CW: I think that I have lots of stories in there, and I think that a couple of them to me that stand out are, for instance, one of the greatest handler trainers of all time, Andy Rebmann, used his dog Josie the German Shepherd to search for victims of a serial killer who essentially picked up women, drug addicts who were prostituting themselves in Bedford, Mass., the old whaling town that was part of ‘Moby Dick,’ and these women were killed and dumped along several highways. One or two were found by accident and then police began to realize that it was the work of a serial killer or perhaps killers. These women were lost to their families and lost to themselves. It really was Andy who came in and was a Connecticut state trooper at the time — just an amazing guy — and he organized bringing dogs in and he brought his own dog in and he and his little German Shepherd, Josie, found three of the women — their skeletal remains. I think that it speaks to the power of both the kind of work that these dogs can do. It’s really hard conditions to work along a highway and find remains of people who have been gone for a while. You’re working with lots of traffic and a lot of animal remains. And there’s also the issue that Andy cared.

The movie ‘Fargo’ was based, sadly, on a case of an airline pilot who killed and disposed of his air flight attendant wife by using a wood chipper. He disposed of the wood chips and her body along a riverbank in Connecticut. It was Andy who came in and it was his dog who managed to alert on just very tiny fragments in these piles of wood chips. It was what brought a prosecution, without a body, to say, ‘A crime was committed here.’ So it was big. And Andy with another one of his dogs helped find a woman who had been buried feet deep with a slab of concrete and a swimming pool patio built over the top. His dog was able to say, ‘Hey, you really need to jackhammer this patio,’ and of course, she was down there and she was buried underneath lime. I think that these kinds of cases speak, always to two things: first, the importance of the skill of the handler, and Andy is very skilled. And then the skill of dogs under these very different conditions.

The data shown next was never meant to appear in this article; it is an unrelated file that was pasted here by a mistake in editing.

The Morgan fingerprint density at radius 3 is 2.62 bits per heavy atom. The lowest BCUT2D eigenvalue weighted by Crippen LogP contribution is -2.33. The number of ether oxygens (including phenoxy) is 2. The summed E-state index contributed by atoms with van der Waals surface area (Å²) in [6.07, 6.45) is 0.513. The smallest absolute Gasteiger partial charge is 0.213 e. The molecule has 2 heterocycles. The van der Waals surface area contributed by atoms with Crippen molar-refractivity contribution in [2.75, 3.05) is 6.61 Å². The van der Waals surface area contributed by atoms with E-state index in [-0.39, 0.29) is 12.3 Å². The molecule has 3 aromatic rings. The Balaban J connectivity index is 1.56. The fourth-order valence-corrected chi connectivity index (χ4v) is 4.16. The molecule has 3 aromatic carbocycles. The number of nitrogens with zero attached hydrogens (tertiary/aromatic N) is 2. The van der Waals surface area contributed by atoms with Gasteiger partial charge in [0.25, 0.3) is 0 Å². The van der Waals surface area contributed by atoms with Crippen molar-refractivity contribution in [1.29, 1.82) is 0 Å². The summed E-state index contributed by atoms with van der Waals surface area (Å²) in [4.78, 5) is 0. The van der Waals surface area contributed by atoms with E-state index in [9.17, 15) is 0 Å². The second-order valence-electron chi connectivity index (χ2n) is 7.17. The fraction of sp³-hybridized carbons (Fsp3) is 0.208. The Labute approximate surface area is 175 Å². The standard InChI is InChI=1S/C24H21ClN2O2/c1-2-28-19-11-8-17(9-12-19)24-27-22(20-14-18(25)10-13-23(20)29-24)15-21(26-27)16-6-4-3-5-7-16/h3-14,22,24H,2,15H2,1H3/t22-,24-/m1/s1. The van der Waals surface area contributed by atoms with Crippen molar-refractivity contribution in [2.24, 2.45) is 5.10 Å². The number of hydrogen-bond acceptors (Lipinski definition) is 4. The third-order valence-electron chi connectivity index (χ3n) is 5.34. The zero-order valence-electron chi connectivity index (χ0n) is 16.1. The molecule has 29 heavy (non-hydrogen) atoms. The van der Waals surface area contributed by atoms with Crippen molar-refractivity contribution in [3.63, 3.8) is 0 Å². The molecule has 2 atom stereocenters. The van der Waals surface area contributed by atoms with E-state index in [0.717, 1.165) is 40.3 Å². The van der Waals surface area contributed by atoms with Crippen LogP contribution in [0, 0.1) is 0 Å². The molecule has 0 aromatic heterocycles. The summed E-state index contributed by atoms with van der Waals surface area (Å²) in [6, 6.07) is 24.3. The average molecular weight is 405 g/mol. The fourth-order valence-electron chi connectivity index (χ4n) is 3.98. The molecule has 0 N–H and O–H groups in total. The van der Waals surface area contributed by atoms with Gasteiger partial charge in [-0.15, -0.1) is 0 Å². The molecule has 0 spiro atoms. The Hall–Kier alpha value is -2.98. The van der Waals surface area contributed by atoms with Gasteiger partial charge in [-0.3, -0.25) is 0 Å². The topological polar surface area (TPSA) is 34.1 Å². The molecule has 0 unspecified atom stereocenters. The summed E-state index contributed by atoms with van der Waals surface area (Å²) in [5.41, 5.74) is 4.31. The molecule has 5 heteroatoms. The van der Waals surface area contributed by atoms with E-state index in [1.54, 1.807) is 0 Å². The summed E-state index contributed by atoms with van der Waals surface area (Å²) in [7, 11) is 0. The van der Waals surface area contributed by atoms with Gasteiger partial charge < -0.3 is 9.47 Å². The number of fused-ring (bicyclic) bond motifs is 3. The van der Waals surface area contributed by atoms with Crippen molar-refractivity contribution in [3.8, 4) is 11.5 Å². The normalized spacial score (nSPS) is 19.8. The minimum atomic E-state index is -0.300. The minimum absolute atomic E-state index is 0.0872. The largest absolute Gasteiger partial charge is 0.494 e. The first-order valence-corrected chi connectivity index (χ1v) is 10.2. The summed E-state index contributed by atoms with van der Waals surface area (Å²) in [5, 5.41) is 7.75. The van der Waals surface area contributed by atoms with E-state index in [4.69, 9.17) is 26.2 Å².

DTH: What do you think are the good aspects for the dogs in this kind of work?

I think that’s such a interesting question. I think several things. I think working dogs like to be busy. The fact is that for them, I think that this complex game, if you’ve ever watched Border Collies herding sheep — the dog is using its body, it’s using its brain, it’s using its nose, it’s using its bark — it’s bringing all those things into doing something where the dog is sort of self-rewarded. The Border Collie doesn’t go out thinking, ‘Oh, I’m going to get a liver treat out of this.’ The Border Collie goes out and says, ‘Oh my god, I get to herd sheep!’ I think that to a great degree the same is true for patrol dogs and everything else. For them, when it’s good, it’s really fun work. It is both as fun and challenging for them as it is for their handlers.

The moment I pull on a pair of pants that Solo knows are my training pants or my search pants, he will just flip out. Start screeching through the house, barking at the door, barking at the back, all of these little subconscious signals I give that say we’re going to go out training, and that makes him the happiest dog in the world.

DTH: What is your goal in writing this book?

CW: I think there are three goals: one is that I want people to appreciate both how complex dogs’ work is and how rewarding. I want people to realize that dogs aren’t magic. That dogs are very, very good at what they do, but there’s nothing miraculous about what it is that they do. Even though science doesn’t know all the things that we need to know about exactly how good dogs’ noses are or why they’re good, we know that they can do these things.

And I think, number three, I want people to realize that whenever you have a working dog, that dog is as good as the trainer and the handler behind it. It really takes just lots of training, lots of vigilance, lots of work. I’m not saying this about me, I’m saying this about when I watch really top handlers and top trainers work with top dogs, it’s like there’s no more beautiful sight in the world.